The smaller the paycheck, the bigger the belly, say many researchers who study poverty and obesity.

It might seem like a paradox, but not having enough money for food doesn't mean the poor are skinny. The opposite appears to be true: The lower-income are more likely to be heavy than the well-to-do.

"Obesity is an economic issue," said Cyndi Walter, manager for the California Department of Public Health obesity-prevention program, Project LEAN. Eating well is beyond the reach of many California residents, she said.

Health experts say there is no shortage of reasons why poverty is a predictor for obesity - even stress and hopelessness could be factors. Overall, it comes down to food options: Poverty not only limits choices, but also can discourage healthy decisions that have little to do with money, they say.

For starters, the low-income tend to live in neighborhoods that are flush with fast-food restaurants and convenience stores that sell mostly junk foods, the experts say. Supermarkets are few - and the fresh fruits, vegetables and lean meats they carry are more expensive than hamburgers, french fries and sodas.

The low-income "are buying what's available to them and affordable to them," said Genoveva Islas-Hooker, regional program coordinator for the Central California Regional Obesity Prevention Program.

People still are responsible for making the healthiest food choices possible, she said. But there, too, poverty's powers are hard to ignore.


Food habits begin in childhood, Islas-Hooker said. "You grow up in a household where there is limited economic means and your caregiver is purchasing food on what they can afford," she said. "You become ingrained in that type of diet and that type of pattern."

Carmen Solorvano, 30, of southeast Fresno, Calif., grew up in a big family. There wasn't a lot of money for fresh fruits and vegetables and lean cuts of meat. Meals were mostly spaghetti, tacos, rice, beans, potatoes - starchy foods.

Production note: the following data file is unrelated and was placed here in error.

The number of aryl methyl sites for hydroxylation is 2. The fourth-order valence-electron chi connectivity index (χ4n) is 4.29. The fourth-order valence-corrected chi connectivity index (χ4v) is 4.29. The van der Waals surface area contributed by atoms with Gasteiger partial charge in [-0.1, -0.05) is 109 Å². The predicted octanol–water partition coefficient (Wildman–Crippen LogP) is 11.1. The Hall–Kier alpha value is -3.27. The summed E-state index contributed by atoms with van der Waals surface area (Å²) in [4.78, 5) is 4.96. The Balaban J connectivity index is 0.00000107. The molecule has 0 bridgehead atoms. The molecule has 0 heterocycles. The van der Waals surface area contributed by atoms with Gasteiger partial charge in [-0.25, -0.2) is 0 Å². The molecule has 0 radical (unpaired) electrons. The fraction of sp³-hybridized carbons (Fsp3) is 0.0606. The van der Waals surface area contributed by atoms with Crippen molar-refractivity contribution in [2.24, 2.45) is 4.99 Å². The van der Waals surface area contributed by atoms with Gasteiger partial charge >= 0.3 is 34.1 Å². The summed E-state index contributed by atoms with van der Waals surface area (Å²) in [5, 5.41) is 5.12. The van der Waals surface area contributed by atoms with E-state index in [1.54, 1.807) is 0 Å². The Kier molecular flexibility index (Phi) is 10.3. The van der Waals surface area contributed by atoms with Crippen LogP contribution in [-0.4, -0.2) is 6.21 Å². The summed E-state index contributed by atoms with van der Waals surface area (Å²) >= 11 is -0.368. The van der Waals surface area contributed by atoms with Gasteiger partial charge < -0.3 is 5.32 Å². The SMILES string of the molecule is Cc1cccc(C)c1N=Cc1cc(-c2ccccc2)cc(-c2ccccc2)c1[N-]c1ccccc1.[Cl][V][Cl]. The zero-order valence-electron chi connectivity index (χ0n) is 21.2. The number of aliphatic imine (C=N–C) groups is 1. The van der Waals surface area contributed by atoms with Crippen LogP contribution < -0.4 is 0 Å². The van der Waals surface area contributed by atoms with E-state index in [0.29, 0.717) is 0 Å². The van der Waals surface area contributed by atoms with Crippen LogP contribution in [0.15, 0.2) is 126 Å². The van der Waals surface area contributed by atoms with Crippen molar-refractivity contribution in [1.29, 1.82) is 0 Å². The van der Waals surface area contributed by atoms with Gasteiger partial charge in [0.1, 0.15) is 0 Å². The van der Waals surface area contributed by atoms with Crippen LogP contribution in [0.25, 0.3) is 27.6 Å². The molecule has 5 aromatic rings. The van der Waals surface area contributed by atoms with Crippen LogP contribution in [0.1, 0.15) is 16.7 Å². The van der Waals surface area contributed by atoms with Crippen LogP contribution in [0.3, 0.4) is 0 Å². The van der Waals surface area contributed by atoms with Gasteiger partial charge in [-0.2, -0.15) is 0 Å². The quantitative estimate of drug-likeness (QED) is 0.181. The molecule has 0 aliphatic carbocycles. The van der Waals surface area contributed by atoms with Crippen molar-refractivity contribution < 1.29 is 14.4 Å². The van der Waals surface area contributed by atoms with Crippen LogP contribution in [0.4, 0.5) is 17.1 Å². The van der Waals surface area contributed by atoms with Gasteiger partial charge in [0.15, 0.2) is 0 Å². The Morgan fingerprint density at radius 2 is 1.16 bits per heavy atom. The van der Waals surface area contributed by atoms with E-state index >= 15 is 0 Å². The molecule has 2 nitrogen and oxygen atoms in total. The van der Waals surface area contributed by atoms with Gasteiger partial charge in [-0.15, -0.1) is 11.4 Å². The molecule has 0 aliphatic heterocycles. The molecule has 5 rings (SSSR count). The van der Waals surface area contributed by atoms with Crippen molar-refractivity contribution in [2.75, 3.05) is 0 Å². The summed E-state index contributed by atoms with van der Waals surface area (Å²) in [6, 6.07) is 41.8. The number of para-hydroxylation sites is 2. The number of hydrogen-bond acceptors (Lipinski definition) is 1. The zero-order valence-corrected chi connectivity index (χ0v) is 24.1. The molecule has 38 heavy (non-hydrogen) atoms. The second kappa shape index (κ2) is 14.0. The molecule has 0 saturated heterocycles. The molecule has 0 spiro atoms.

Solorvano cooks those same foods today. "I'm used to cooking and eating the way I was raised, when I was small," she said.

She would like to fix healthier meals. She is 100 pounds overweight and her doctor has warned her she needs to lose weight. But money for healthy foods and time to prepare them are hard to come by.

Solorvano is a part-time food-service assistant. Her husband works part time at odd jobs. The family's combined income is about $900 a month, and they receive food stamps. Solorvano attends classes at Fresno City College in child development. She wants to become an assistant Head Start teacher. By the time she rushes home from picking her children up from school, she has to leave for class.

Meals have to be quick - and cheap, she said.


Foods high in fat and carbohydrates and those full of sugar are cheap, energy-dense, nutrient poor _ and filling, said Edie Jessup, a program development specialist who works with Islas-Hooker at the obesity-prevention project.

Giving children a package of Top Ramen is an inexpensive, quick meal, Jessup said. "And because it's more carbohydrates, it makes your child feel like they've had more," she said.

Fats and sugars make foods taste good, too. "We really like fat, salty and sweet," Jessup said.

Some even suspect the foods are addictive.